basil pesto the autoimmune paleo way
Pesto is a staple in my house. In fact it was one of the first foods that my son Gilbert could make on his own. It was like mix and match fun in the food processor—pick a green, pick a nut, add some garlic and oil and go.
Some people may choose to put cheese in their pesto, but that was never an option for us (as we’re dairy-free). In place of the cheese, we typically added a bit of miso for the pungent, “umami” taste. And while nuts are a typical ingredient in pesto, not all of our clients can eat those either!
Don’t let your nut-free needs (whether they be due to an allergy or an autoimmune protocol) keep you from the ease and flavor of whipping up some pesto with that basil in your garden or at your grocer. Give this sauce a whirl atop some salmon, salad or noodles, like we talked about last week.
- 2 cups tightly-packed fresh basil leaves
- zest and juice of 1 large lemon
- 1/4 cup extra virgin olive oil
- 1/4 tspn Himalayan salt
Place all ingredients in a high-speed blender or food processor and blend until smooth. Add more olive oil or water if you want a thinner sauce or dressing.
Makes about 1/2 cup
Bonus Tip: Pesto freezes perfectly so make a big batch and freeze it in small mason jars or ice cube trays for the fresh taste of summer all winter long.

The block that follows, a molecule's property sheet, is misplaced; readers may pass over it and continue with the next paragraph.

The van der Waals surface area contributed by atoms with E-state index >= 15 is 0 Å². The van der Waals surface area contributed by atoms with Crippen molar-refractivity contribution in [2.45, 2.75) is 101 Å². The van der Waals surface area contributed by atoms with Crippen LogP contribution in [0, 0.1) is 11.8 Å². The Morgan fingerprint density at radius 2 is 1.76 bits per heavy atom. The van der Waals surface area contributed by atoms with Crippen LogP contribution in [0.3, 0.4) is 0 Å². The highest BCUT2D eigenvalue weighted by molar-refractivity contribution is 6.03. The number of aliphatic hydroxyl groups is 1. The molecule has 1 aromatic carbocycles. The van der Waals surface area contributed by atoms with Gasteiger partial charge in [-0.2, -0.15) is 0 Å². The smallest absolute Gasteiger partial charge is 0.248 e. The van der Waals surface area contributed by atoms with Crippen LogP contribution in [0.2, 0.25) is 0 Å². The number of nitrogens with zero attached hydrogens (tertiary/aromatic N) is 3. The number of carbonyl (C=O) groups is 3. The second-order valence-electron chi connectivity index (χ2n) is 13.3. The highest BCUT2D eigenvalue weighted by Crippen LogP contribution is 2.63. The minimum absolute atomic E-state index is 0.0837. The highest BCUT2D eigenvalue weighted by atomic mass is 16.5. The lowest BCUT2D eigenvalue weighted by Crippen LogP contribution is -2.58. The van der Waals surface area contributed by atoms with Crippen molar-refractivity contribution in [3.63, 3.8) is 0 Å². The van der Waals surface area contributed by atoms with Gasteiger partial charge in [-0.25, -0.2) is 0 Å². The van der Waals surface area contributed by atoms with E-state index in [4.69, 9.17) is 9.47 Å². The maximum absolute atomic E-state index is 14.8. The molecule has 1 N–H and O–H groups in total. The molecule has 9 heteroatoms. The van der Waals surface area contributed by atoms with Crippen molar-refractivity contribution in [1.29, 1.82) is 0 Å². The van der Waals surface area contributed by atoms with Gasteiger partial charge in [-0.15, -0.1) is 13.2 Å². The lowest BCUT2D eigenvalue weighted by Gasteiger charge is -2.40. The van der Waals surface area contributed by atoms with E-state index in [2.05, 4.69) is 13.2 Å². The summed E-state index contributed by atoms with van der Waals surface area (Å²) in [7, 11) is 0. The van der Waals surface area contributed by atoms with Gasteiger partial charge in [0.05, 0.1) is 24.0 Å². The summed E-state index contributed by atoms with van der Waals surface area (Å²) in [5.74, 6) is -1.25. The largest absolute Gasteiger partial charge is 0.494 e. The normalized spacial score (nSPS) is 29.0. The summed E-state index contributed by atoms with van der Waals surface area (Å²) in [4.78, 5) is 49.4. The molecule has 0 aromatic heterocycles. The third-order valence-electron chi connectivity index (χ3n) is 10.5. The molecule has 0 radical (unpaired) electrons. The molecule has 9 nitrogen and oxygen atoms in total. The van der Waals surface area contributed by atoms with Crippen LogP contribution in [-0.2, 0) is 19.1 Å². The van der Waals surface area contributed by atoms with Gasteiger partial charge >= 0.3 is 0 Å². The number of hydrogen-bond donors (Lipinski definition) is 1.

herby tips from the garden
Preserve basil by combining 1 cup olive oil and 1 cup of finely chopped basil leaves. Mix well and pour into ice cube trays and freeze. When we’re no longer in basil season you can pull out the cubes to add to soups and stews (get a great burst of basil in January!)
Create a basil infusion by combining 2 cups of olive oil with 1/2 cup chopped basil in a small saucepan and heat on medium low for 10 minutes. Strain the leaves from the oil and enjoy basil infused oil for salad dressings and dips.
Infuse water by combining fresh basil, freshly squeezed lemon and filtered or sparkling water to make lemon basil water. It tastes refreshing and can help relieve headaches.
- rich in flavonoids, including orientin and vicenin, that protect cell structures and chromosomes from radiation and oxygen-based damage
- good source of vitamin A (through its concentration of carotenoids including beta-carotene) which protects the epithelial cells from free radical damage and helps prevent cholesterol in blood from oxidizing, helping to prevent atherosclerosis, heart attacks, and stroke
- high in vitamin K, essential for blood clotting
- the volatile oils in basil (estragole, linalool, cineole, eugenol, sabinene, myrcene, and limonene) provide anti-bacterial properties that help protect against unwanted bacterial growth
- the volatile oils are also anti-inflammatory and block the activity of an enzyme called cyclooxygenase (COX) making it a natural version of anti-inflammatory drugs like aspirin and ibuprofen (combine with olive oil to double the benefits!)
- good source of magnesium which promotes cardiovascular health by prompting muscles and blood vessels to relax, eases constipation and promotes sleep
- also provides a nutritional boost of manganese, copper, vitamin C, calcium, iron, folate and omega-3 fatty acids